4 Generations in the Workplace

Here’s an interesting summary of the current generational cross section in our workplaces from CCH HR Tools newsletter. I know many of you have mentioned some concerns around the impact of learning in the organisational and institutional context – perhaps this will give you another perspective? (They’re US figues…)

For the first time ever, there are four generations currently in the workplace. Though some experts call each generation by other names, they are usually called Traditionalists, Baby Boomers, Gen Xers and Millennials.

Traditionalist employees—were born before 1946 and are about 27 million strong.
Baby Boomers—were born between 1946 and 1964 and are about 76 million people strong.
Gen Xers—were born between 1965 and 1980 and are about 60 million people strong.
Millennials—sometimes called Gen Yers or Generation Next—were born between 1981 and 1999 and are about 74 million strong and just starting to enter the workforce.

One challenge in the current workplace is that the two older generations, Traditionalists and Boomers, tend to make up more of the management ranks. They’ve designed rewards and workplaces that they like. Sometimes the differing attitudes of the younger generations collide with these views. Multiple generations have worked in the workplace together before, of course, but never before has there been less separation by job description. Earlier generations were separated by a more rigid hierarchy.

Defining the generations—who are they?
An old proverb states that “people resemble their times more than they resemble their parents.” Generational views are not just life stage or age-related. Each generational cohort approaches things with their own unique generational style, which arises out of their shared experiences, among other things. For example, Baby Boomers are expected to be a very different kind of retiree than the Traditionalists just ahead of them.

Looking at workplace issues from a generational perspective isn’t a matter of stereotyping people of a certain age. Members of a particular generational cohort generally share many of the same qualities and life views because they have undergone similar experiences and events at the same time. In a sense, they have a generational personality.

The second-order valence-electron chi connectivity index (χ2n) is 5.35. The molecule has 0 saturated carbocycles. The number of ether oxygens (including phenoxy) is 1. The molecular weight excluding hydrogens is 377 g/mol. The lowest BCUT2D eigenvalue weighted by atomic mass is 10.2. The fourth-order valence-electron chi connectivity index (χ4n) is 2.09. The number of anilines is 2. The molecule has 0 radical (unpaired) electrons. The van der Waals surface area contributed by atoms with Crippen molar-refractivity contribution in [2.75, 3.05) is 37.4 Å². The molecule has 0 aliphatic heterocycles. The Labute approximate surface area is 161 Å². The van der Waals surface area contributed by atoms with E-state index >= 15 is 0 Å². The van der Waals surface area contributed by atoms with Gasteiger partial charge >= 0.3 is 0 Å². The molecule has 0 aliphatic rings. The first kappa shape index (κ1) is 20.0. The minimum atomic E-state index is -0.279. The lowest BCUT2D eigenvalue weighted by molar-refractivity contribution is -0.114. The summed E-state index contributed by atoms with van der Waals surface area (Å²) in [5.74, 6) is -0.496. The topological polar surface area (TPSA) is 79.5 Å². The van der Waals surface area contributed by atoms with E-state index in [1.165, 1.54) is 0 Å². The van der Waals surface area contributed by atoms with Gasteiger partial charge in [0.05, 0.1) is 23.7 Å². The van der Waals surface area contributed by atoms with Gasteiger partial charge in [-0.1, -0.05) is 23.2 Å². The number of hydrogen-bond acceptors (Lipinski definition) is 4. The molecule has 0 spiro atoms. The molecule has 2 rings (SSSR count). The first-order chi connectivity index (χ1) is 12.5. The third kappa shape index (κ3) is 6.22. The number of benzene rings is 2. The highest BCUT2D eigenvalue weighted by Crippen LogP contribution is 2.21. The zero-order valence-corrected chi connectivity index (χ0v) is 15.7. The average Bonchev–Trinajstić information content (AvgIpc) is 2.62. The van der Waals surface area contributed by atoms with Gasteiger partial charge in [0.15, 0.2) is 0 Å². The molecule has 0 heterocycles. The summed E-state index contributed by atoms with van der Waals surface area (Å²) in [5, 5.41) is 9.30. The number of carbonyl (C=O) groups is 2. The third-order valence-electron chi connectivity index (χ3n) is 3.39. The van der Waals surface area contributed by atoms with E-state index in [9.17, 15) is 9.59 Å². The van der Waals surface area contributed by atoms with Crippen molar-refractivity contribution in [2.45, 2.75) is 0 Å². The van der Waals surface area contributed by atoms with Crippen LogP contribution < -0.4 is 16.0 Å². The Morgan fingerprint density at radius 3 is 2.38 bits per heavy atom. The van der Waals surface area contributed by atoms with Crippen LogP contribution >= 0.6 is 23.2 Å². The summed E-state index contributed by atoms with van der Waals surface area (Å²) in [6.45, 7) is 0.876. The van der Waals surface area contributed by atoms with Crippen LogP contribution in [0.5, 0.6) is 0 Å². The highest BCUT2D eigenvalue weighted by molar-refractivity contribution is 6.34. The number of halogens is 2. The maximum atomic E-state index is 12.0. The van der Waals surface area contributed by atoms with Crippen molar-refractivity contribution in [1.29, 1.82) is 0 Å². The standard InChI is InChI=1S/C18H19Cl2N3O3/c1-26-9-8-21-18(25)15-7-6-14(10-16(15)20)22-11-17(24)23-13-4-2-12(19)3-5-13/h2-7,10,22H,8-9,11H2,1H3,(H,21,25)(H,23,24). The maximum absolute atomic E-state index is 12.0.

Demographics don’t lie
Eleven percent of the active workforce currently is over 56 years old and this number will only continue to grow as the extremely large Baby Boomers cohort ages and Boomers start to retire in greater numbers. The generation following them, the Gen Xers, is extremely small in numbers. Though the Millennials, the next generation after Gen X, is large, Millennials alone won’t be enough to meet the need and most companies will face a shortage of talented workers.

By 2025, the age demographics of the U.S. will be similar to those of Florida today. As a result, recruiting a multigenerational workforce is more important than ever. As employees age, making strong efforts to hire and/or retain older employees will be essential to prevent “brain drain.” As experienced employees leave your company, you will also need to be able to lure talented younger employees to your workplace.

The situation may not seem very dire right now. Temporary economic dips could help employers cope for the moment but, longer term, the shortage of capable workers will only get worse, not better. Smart employers realize that they need to stay ahead of the curve. The time to start acting is now. Approaching recruiting from a generational perspective can minimize the impact of the coming labor shortage.

Generational points to consider
A few points can help you keep on track when looking at generational issues in your recruiting process:

Understand your own generation’s preferences, goals, and values, and try to learn about the preferences, goals, and values of the other three generations currently in the workforce;
Try to listen to the individual candidate’s own personal preferences, goals and values;
Dig deeper and ask questions if a candidate’s answer fits too closely within a generational profile (for example, if a Traditionalist or older Baby Boomer says she wants security from her job, ask her what she means by this);
Promote the features and benefits of your company that fit the generational preferences (for example, talk to Millennials about how they can advance and take on more responsibility at your company).
For an in-depth look at intergenerational issues in the workplace, see the new CCH book HR How-to: Intergenerational Issues.

There are certainly some challenges ahead as we design and deliver learning events to these mixed generational learners!
Any thoughts or tips?